“You’ve got these kids, and they’re creating these worlds, and they think they’re just playing a game, but they have to solve some of the hardest problems facing humanity.” Words by Seth Frey, a postdoctoral fellow in computational social science at Dartmouth College, as quoted in a feature* of the New York Times. What’s this?
It’s Minecraft, a computer game with over a hundred million registered users—played singly or with other players on the internet. This game’s different. Rather than point-and-click in response to programmed antics on the screen, the Minecraft user actually creates his own game with symbolic “blocks.” Starting with a landscape, the player can use blocks to make objects like buildings, but other blocks can be tools that cut trees or cut stone to make more blocks to build other things. Some “redstones” can transmit energy like wires, and can serve as on/off switches, enabling control of the flow of information–like a telephone operator. Properties of blocks can be changed. Animals can move and do things.
In effect, the Minecraft player is doing what computer geeks call “object-oriented programming,” but with a somewhat limited set of “objects.” Long ago, we older folks learned to program with Basic or Fortran to solve algebraic problems on central-station computers. Our building “blocks” were routines or subroutines, little programs you could call in sequence to do whatever was needed. Later, when computers became personal and powerful, programmers learned to manipulate graphics like photos and maps. And to manipulate someone else’s computer. Thus, today’s kids using Minecraft gain the fundamental skills of logical programming along with forced experience in overcoming disappointment: a programmed thing rarely works on the first try.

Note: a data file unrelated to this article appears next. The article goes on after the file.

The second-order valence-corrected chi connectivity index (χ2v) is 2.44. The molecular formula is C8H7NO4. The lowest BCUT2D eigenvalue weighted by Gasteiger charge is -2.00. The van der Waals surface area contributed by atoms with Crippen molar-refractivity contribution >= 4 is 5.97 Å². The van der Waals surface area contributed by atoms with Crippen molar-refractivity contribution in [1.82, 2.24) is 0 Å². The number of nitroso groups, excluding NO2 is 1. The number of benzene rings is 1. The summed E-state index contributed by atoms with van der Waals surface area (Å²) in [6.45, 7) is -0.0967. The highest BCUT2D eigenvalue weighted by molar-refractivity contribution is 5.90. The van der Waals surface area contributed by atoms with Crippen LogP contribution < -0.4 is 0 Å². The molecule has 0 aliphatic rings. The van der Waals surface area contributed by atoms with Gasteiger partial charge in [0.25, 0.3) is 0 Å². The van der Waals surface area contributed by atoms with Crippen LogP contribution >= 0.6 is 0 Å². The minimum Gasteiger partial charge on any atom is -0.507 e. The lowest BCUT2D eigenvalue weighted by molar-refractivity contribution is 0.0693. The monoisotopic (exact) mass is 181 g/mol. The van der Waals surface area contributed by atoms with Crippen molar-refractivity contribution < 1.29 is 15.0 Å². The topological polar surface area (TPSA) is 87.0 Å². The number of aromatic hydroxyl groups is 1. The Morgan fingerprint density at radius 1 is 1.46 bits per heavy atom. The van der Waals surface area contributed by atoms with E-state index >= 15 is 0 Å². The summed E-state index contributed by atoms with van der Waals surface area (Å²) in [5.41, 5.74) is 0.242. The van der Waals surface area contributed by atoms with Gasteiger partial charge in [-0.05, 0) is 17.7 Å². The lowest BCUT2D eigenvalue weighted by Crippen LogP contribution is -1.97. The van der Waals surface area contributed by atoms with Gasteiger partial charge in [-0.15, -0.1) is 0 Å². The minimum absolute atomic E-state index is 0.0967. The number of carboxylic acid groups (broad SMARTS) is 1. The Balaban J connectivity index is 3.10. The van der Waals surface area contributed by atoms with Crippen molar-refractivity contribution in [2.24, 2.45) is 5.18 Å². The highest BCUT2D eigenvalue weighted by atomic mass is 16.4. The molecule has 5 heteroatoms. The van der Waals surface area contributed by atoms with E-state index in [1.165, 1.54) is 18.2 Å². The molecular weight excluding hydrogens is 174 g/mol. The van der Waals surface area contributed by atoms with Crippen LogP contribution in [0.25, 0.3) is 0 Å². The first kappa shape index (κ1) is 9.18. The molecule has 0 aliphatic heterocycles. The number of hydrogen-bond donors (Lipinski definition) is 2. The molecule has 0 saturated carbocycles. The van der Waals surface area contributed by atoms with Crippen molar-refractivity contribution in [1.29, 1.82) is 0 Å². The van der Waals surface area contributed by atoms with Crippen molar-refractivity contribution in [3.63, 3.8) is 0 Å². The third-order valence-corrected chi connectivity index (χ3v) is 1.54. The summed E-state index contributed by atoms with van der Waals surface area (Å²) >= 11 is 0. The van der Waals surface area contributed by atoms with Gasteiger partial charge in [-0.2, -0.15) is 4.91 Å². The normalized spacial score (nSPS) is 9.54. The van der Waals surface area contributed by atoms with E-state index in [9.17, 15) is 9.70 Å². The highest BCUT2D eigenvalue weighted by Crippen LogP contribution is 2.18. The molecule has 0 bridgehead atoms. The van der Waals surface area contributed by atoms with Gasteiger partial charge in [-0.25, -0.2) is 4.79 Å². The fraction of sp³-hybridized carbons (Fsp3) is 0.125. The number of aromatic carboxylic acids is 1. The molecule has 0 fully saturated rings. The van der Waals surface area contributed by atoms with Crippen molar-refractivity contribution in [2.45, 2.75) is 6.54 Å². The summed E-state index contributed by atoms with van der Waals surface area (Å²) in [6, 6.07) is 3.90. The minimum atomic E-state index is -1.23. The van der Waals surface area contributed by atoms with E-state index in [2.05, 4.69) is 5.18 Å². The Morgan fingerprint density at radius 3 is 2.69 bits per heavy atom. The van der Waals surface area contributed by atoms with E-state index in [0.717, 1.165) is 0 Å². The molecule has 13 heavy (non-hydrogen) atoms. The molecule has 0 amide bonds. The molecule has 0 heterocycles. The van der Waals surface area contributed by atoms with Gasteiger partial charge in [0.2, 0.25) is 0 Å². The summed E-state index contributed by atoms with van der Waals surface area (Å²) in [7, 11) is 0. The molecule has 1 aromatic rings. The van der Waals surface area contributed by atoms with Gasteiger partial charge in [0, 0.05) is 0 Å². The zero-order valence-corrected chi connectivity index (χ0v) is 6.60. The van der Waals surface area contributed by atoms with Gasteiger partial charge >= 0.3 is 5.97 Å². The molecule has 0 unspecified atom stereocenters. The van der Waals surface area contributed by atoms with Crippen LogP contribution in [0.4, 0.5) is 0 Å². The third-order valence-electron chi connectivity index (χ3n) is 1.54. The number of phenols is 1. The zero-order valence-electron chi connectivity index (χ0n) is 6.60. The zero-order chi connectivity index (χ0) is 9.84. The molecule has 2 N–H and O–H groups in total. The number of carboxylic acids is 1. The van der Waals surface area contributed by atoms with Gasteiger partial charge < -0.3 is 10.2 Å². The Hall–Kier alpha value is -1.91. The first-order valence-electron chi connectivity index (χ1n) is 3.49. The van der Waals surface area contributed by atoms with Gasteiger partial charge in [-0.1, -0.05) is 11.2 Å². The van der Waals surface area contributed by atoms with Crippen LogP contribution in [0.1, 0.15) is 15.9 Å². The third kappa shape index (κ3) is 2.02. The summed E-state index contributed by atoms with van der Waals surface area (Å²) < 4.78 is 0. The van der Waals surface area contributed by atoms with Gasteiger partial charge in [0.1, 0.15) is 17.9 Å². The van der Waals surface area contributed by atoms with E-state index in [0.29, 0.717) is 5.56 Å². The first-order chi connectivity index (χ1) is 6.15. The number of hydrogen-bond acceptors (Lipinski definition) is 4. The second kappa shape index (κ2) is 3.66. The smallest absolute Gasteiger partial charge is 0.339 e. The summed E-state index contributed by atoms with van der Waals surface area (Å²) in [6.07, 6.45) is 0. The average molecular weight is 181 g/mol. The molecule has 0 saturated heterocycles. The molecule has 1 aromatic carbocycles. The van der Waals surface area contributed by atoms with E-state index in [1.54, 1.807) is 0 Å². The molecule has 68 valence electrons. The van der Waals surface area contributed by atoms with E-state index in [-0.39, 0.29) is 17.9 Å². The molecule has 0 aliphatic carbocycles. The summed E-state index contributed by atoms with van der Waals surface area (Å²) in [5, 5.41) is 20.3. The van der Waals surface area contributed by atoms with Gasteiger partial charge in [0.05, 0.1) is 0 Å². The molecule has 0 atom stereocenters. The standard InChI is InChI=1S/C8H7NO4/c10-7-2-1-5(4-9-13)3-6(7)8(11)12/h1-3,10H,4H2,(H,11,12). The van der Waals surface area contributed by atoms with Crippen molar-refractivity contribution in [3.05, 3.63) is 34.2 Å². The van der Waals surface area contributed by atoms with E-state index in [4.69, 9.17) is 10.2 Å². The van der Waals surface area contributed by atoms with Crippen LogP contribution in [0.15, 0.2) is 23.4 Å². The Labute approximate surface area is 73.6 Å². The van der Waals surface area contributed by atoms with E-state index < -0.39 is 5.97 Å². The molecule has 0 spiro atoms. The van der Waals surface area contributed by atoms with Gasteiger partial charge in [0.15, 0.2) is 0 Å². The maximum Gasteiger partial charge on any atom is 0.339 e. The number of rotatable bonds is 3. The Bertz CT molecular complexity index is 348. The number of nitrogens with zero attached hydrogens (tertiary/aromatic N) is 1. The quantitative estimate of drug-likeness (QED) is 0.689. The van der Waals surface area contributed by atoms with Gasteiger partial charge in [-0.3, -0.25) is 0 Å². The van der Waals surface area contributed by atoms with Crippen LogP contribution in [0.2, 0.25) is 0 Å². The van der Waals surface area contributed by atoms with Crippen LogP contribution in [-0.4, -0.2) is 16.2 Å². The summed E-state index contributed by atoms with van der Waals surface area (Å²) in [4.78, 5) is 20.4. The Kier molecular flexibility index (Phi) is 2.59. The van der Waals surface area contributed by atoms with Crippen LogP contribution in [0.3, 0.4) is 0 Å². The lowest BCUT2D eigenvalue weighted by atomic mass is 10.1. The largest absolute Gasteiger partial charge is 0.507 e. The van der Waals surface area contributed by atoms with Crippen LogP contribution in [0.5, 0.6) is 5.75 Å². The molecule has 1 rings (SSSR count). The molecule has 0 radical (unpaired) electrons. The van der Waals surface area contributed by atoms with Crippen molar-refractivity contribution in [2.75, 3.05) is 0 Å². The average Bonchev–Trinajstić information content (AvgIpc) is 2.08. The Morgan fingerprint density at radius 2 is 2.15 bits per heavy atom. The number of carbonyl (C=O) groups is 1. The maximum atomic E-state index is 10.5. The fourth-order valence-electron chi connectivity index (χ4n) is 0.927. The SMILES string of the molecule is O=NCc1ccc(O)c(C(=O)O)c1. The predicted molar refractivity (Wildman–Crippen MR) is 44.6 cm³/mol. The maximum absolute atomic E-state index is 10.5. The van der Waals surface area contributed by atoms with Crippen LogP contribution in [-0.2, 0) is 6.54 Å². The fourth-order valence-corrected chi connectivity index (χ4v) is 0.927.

When multiple players participate in the same game on a private or public server, the kids can also learn social skills by facing problems and opportunities of sharing, exclusion, bullying, cooperation, negotiation, and research. That’s what some of us do on the internet, or in business, or even in church. The internet now offers a world of communications and videos on techniques of Minecraft. Some libraries have Minecraft servers. And while all this sounds like it’s just for the kids, Microsoft (who bought Minecraft from its creator) says the average player is about 28 years old. Adults and kids are thus mentoring each other. Minecraft is more than a creative game that develops programming skills. It’s a social phenomenon. Says the New York Times.
So what’s not to applaud?
I sense that youth spending hours on Minecraft is better than wasting hours on programmed amusements of bang-bang violence. I also sense that the lives of today’s urban youth are largely programmed—programmed by school, then scheduled for drama or music or sports, then a weekend field trip, all this interspersed with all-day intermittent texting and Facebook and Twitter. Programmed time and screen time. Nobody’s playing baseball or kick-the-can in the street.
I retain the notion that there’s something to be learned by playing with real blocks, by assembling Legos or Tinkertoy girders with real nuts and bolts, by digging in real earth and by shaping real wood and connecting real wires. If, when you grow up, you must call an expert whenever your expectation collapses, when the roof leaks or the faucet drips or the car gets bent or a drought, when the furnace stops or when the storm wipes out your road and your electric power and your phone—then you will need skills of manipulating the physical world to supply your needs. Kids, I think, need experiences with ropes and tree houses and bushes and grass and dirty faces and even scraped knees, things that don’t happen on the two-dimensional world of a computer screen, even with Minecraft. Real social difficulties can’t be solved by clicking <off>. Wives and husbands aren’t anonymous and aren’t two-dimensional, either. Sure, it’s fine to learn programming. But you’ve got to live sometime, somewhere, in the real world that is a complex program evolving faster than anyone can debug it.
Besides that, real play in the sunshine is fun. Fun, maybe even in the rain.
*Magazine section, April 17, 2016, p.48.